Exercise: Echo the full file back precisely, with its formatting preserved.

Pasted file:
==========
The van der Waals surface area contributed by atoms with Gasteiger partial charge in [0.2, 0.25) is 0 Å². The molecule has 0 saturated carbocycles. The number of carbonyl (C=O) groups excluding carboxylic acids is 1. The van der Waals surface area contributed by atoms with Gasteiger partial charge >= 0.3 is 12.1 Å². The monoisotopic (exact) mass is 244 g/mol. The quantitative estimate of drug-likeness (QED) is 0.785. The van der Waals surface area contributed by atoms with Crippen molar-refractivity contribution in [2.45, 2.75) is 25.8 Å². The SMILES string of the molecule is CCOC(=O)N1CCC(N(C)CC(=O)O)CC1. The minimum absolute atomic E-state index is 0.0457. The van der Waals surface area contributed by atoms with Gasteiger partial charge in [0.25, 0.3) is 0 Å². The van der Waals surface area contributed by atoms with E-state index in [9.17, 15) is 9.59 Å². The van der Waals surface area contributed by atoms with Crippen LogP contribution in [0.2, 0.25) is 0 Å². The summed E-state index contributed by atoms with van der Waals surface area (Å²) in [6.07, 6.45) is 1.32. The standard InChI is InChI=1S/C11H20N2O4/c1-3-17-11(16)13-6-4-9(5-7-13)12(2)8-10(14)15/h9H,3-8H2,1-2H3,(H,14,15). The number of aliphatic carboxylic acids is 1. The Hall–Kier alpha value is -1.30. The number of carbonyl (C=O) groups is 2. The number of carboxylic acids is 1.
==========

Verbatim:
The van der Waals surface area contributed by atoms with Gasteiger partial charge in [0.2, 0.25) is 0 Å². The molecule has 0 saturated carbocycles. The number of carbonyl (C=O) groups excluding carboxylic acids is 1. The van der Waals surface area contributed by atoms with Gasteiger partial charge >= 0.3 is 12.1 Å². The monoisotopic (exact) mass is 244 g/mol. The quantitative estimate of drug-likeness (QED) is 0.785. The van der Waals surface area contributed by atoms with Crippen molar-refractivity contribution in [2.45, 2.75) is 25.8 Å². The SMILES string of the molecule is CCOC(=O)N1CCC(N(C)CC(=O)O)CC1. The minimum absolute atomic E-state index is 0.0457. The van der Waals surface area contributed by atoms with Gasteiger partial charge in [0.25, 0.3) is 0 Å². The van der Waals surface area contributed by atoms with E-state index in [9.17, 15) is 9.59 Å². The van der Waals surface area contributed by atoms with Crippen LogP contribution in [0.2, 0.25) is 0 Å². The summed E-state index contributed by atoms with van der Waals surface area (Å²) in [6.07, 6.45) is 1.32. The standard InChI is InChI=1S/C11H20N2O4/c1-3-17-11(16)13-6-4-9(5-7-13)12(2)8-10(14)15/h9H,3-8H2,1-2H3,(H,14,15). The number of aliphatic carboxylic acids is 1. The Hall–Kier alpha value is -1.30. The number of carbonyl (C=O) groups is 2. The number of carboxylic acids is 1.